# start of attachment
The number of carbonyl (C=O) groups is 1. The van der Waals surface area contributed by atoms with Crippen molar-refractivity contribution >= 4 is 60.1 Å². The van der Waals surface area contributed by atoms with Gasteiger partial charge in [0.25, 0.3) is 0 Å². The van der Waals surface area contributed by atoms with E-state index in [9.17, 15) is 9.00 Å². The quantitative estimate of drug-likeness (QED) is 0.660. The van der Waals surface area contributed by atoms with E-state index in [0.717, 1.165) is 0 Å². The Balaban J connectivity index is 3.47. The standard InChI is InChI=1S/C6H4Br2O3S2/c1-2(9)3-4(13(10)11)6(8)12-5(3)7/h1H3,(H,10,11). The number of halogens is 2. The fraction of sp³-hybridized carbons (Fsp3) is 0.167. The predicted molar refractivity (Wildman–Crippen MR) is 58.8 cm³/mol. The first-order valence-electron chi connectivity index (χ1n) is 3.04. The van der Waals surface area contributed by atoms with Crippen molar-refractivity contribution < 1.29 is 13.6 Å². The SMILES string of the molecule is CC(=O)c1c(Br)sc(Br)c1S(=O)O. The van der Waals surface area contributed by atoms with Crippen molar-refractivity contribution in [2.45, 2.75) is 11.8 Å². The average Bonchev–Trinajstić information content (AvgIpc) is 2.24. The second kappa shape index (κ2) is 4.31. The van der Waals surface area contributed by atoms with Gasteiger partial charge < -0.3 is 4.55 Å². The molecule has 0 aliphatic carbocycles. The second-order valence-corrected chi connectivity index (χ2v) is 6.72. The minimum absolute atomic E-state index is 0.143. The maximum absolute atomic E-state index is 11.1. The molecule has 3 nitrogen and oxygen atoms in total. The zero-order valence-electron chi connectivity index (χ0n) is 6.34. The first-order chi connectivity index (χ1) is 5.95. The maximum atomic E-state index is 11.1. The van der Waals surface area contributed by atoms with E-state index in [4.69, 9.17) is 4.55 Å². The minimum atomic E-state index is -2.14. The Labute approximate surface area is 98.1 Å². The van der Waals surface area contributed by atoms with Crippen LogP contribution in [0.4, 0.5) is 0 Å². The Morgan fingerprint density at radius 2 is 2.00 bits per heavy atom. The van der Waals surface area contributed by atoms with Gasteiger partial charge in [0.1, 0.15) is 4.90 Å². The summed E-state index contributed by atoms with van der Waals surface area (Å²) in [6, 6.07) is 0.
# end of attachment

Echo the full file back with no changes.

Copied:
The number of carbonyl (C=O) groups is 1. The van der Waals surface area contributed by atoms with Crippen molar-refractivity contribution >= 4 is 60.1 Å². The van der Waals surface area contributed by atoms with Gasteiger partial charge in [0.25, 0.3) is 0 Å². The van der Waals surface area contributed by atoms with E-state index in [9.17, 15) is 9.00 Å². The quantitative estimate of drug-likeness (QED) is 0.660. The van der Waals surface area contributed by atoms with E-state index in [0.717, 1.165) is 0 Å². The Balaban J connectivity index is 3.47. The standard InChI is InChI=1S/C6H4Br2O3S2/c1-2(9)3-4(13(10)11)6(8)12-5(3)7/h1H3,(H,10,11). The number of halogens is 2. The fraction of sp³-hybridized carbons (Fsp3) is 0.167. The predicted molar refractivity (Wildman–Crippen MR) is 58.8 cm³/mol. The first-order valence-electron chi connectivity index (χ1n) is 3.04. The van der Waals surface area contributed by atoms with Crippen molar-refractivity contribution < 1.29 is 13.6 Å². The SMILES string of the molecule is CC(=O)c1c(Br)sc(Br)c1S(=O)O. The van der Waals surface area contributed by atoms with Crippen molar-refractivity contribution in [2.45, 2.75) is 11.8 Å². The average Bonchev–Trinajstić information content (AvgIpc) is 2.24. The second kappa shape index (κ2) is 4.31. The van der Waals surface area contributed by atoms with Gasteiger partial charge < -0.3 is 4.55 Å². The molecule has 0 aliphatic carbocycles. The second-order valence-corrected chi connectivity index (χ2v) is 6.72. The minimum absolute atomic E-state index is 0.143. The maximum absolute atomic E-state index is 11.1. The molecule has 3 nitrogen and oxygen atoms in total. The zero-order valence-electron chi connectivity index (χ0n) is 6.34. The first-order chi connectivity index (χ1) is 5.95. The maximum atomic E-state index is 11.1. The van der Waals surface area contributed by atoms with E-state index in [4.69, 9.17) is 4.55 Å². The minimum atomic E-state index is -2.14. The Labute approximate surface area is 98.1 Å². The van der Waals surface area contributed by atoms with Crippen LogP contribution in [0.4, 0.5) is 0 Å². The Morgan fingerprint density at radius 2 is 2.00 bits per heavy atom. The van der Waals surface area contributed by atoms with Gasteiger partial charge in [0.1, 0.15) is 4.90 Å². The summed E-state index contributed by atoms with van der Waals surface area (Å²) in [6, 6.07) is 0.